Panelists at a community forum Tuesday night said allowing recreational marijuana businesses in town will create a variety of different headaches.
Health problems, especially for adolescents, and increased risk of fatal car accidents were some of the warnings given by a panel of town officials and doctors at the Town Building.
Wayland voted by a razor-thin margin to legalize recreational marijuana in Massachusetts. The November 2016 vote was 4,268-4,189 in support of ballot Question 4. The measure passed statewide.
Now, Wayland is trying to figure out if retail pot is a good fit for the town.
Voters established a moratorium at fall Town Meeting that expires at the end of this year. The measure gives the town time to develop regulations on pot sales.
State law says a town that supported Question 4 can opt out of retail marijuana by taking two steps – a vote at Town Meeting and another at the ballot box.
The point of Tuesday night’s forum was to get resident feedback.
Wayland has three choices, selectmen Chairwoman Lea Anderson said.
Anderson moderated the forum, and said Wayland could do nothing, and expect the possibility a retail pot business could come to town. It could enact a full ban, which requires a majority vote at the polls and a two-thirds majority vote at Town Meeting. The final option is a partial ban, where Wayland could allow some retail establishments, like growing or cultivation facilities, while banning others, like retail shops. That option requires a two-thirds majority vote at Town Meeting.
Police Chief Patrick Swanick, a panelist, told a story that brought the marijuana problem close to home.
He said firefighters responded to an emergency call in April in which a 15-year-old Wayland resident was unresponsive after taking a hit from a “dab pen” at a party, Swanick said.
Swanick also worries that there is no roadside test for measuring the amount of pot in the blood, like a Breathalyzer for alcohol.
Health impacts of smoking marijuana were mentioned by Dr. John Schuler, co-chairman of the Wayland Board of Health. The chemical compound that gives pot smokers the feeling of being high – TCH (tetrahydrocannabinol) – is more potent today than than 20 years ago, Schuler said.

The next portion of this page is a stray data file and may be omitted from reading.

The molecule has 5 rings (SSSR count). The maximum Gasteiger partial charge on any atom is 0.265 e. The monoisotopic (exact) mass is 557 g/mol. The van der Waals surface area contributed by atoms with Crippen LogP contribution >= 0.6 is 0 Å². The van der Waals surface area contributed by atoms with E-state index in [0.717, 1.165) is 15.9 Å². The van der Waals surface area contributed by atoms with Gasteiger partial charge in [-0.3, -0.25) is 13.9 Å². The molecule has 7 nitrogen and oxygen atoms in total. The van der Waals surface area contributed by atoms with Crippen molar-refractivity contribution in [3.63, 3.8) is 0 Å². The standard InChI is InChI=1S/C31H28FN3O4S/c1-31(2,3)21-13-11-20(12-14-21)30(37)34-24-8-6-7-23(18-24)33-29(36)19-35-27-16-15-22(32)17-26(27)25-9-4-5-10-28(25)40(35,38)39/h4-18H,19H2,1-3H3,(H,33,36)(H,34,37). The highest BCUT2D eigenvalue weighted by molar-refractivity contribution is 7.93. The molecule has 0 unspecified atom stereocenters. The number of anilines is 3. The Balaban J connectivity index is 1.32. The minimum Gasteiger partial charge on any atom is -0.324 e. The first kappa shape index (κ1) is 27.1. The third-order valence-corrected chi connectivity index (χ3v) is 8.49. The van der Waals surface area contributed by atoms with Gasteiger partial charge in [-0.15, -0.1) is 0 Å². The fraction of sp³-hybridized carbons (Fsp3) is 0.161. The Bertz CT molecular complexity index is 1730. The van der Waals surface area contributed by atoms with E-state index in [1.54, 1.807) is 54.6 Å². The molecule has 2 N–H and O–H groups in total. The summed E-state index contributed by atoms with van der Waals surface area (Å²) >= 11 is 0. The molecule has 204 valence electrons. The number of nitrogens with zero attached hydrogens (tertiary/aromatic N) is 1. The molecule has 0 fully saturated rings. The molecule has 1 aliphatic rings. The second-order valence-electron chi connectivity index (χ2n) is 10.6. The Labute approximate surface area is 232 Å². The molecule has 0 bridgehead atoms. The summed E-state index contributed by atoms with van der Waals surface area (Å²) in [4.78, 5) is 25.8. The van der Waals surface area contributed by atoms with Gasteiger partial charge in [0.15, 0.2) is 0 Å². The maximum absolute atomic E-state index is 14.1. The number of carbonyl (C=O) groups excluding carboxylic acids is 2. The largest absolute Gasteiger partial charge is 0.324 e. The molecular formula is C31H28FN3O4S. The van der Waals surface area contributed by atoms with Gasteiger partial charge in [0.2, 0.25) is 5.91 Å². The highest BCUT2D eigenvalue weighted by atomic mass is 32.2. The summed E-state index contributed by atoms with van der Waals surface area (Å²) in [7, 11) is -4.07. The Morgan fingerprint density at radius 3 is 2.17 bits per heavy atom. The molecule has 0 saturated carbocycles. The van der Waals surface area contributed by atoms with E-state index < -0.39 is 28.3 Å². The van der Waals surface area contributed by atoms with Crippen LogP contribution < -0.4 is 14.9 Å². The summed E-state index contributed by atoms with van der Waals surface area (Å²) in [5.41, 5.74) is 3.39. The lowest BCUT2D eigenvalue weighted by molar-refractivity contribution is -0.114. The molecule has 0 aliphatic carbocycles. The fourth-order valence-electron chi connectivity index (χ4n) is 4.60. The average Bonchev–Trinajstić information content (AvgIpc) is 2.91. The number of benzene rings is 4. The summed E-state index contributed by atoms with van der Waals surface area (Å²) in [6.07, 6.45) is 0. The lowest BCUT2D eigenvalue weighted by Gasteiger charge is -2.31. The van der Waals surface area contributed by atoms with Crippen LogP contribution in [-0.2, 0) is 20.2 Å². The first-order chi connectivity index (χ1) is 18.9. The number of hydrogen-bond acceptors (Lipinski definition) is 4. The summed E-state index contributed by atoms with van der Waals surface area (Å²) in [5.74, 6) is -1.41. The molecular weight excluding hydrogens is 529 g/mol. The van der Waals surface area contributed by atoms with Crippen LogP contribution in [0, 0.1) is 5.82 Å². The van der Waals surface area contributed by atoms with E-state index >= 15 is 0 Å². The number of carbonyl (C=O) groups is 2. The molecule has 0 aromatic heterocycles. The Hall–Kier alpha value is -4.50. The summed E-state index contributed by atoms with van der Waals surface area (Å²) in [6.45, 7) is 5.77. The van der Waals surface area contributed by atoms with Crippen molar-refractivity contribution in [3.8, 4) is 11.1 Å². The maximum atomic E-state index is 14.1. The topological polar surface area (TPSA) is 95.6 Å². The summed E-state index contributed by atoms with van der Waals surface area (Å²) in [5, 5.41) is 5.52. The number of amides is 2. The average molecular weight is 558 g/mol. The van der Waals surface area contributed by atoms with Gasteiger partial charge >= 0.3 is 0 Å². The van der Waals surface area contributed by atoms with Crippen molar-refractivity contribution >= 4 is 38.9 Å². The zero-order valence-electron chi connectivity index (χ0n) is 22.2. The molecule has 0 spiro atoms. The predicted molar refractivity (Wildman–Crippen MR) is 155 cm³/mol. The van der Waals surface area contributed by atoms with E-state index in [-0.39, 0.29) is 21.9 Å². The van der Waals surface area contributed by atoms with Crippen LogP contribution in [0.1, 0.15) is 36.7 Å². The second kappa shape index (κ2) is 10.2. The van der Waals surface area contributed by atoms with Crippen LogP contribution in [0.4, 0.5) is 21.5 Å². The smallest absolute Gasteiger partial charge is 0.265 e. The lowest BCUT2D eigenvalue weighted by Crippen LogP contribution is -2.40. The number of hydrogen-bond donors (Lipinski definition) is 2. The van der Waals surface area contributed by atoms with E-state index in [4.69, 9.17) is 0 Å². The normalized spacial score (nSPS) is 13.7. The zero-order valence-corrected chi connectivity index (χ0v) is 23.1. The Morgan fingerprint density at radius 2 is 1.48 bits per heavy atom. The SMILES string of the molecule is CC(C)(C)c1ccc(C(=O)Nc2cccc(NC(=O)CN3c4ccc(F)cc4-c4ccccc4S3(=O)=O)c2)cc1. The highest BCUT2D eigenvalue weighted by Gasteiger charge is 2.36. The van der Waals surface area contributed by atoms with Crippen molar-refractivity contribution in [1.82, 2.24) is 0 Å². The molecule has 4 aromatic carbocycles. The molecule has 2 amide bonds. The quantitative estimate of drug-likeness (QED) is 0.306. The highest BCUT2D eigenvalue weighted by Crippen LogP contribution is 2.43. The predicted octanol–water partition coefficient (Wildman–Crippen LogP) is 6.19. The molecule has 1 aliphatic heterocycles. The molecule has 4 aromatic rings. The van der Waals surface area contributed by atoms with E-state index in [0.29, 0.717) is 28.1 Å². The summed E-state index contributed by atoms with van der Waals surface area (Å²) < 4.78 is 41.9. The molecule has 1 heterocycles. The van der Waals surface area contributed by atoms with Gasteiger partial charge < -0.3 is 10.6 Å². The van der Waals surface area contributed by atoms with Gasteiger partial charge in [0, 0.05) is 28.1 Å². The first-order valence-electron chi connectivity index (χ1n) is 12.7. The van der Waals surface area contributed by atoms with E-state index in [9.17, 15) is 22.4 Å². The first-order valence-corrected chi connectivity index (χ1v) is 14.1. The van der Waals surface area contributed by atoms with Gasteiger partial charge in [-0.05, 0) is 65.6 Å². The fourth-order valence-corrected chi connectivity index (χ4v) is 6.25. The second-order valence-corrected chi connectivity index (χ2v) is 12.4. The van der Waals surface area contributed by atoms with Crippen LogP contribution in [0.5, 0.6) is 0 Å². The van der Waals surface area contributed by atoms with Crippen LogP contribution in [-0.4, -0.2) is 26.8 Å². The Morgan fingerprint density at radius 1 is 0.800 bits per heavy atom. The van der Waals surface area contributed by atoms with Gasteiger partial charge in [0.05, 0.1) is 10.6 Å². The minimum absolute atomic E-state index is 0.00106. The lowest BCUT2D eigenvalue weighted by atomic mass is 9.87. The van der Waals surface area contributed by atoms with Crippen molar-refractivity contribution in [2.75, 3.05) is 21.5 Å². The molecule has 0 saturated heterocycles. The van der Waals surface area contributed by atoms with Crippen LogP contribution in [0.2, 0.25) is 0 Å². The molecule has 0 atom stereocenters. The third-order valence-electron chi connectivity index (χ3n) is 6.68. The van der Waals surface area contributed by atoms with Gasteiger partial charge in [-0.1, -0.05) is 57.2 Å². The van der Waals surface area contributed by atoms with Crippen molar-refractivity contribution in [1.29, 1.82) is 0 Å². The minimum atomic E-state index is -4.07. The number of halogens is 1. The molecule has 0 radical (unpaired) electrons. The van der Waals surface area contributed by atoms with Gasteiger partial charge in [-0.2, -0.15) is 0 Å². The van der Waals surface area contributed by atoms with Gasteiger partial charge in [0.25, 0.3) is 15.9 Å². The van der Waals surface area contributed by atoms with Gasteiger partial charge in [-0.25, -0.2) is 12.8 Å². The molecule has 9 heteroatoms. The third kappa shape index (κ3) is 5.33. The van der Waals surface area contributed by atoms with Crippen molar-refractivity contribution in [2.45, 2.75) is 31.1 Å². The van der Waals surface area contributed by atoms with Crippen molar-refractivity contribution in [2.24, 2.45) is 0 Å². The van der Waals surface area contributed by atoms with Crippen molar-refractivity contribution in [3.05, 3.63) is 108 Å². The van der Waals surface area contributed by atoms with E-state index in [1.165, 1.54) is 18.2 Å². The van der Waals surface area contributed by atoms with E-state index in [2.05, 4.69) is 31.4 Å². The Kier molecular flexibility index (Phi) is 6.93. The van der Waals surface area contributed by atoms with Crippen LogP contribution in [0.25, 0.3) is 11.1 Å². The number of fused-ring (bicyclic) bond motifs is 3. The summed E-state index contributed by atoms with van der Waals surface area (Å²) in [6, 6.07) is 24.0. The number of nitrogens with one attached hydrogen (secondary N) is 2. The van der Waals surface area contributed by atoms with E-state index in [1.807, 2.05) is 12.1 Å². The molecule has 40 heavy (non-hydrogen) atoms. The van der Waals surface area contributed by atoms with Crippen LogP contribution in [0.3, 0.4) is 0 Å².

“TCH in marijuana is habit forming and addictive,” Schuler said. Decreased memory and increased anxiety are side effects of smoking marijuana, he said.
Schuler and Swanick mentioned studies in Colorado and Washington state that prove marijuana combined with other drugs has caused an increase in fatal car accidents.
Colorado Department of Transportation spokesman Glenn Davis told the Daily News there were 51 traffic fatalities in 2016 with an impaired level of cannabis in the blood system. That compares to 19 annually in 2014 and 2015. Colorado legalized recreational marijuana in 2012, and sales began in January 2014.
In Washington, fatalities connected to a combination of drugs in the blood system jumped 15 percent annually over the past five years, Shelly Baldwin, media director at the Washington Traffic Safety Commission, told the Daily News. Baldwin said the most common combination of drugs is alcohol and marijuana.
“If Wayland votes to legalize some part of marijuana business…it will bring nothing but headaches and potential disaster to residents of Wayland,” Schuler said.
Increased access to pot if Wayland allows pot shops, and the related message it sends to youth that it’s acceptable to smoke marijuana, was a warning delivered by Jason Verhoosky, director of Youth and Family Services.
Dr. Eden Evans, director of the Mass General Hospital Center for Addiction told residents, “this is not the pot you’re used to.”
Like Schuler, she warned of the drug’s potency and appeal to young people. Evans said “juuling” is popular in Concord, where her daughter goes to school. The pot smoking device is hidden in a student’s hand and the smoke is blown into a the hood of a sweatshirt, unseen by authorities. Evans said Concord students are juuling in her daughter’s Spanish class.
A resident told the panel “trauma” in families is the underlying reason for drug addiction, and it’s not being addressed by health professionals.
Another said there is significant international data available from countries that legalized marijuana years ago. This data, he said, would help Massachusetts, and towns like Wayland, develop sound pot policy.
One resident wanted to know what Wayland schools do to prepare students when they’re confronted with drugs.
“There is a tremendous amount of prevention and harm-reduction information (in the schools),” Verhoosky said. “We’re doing our best to educate students, develop strict substance-use policies, and help promote the healthiest decisions possible for youth.”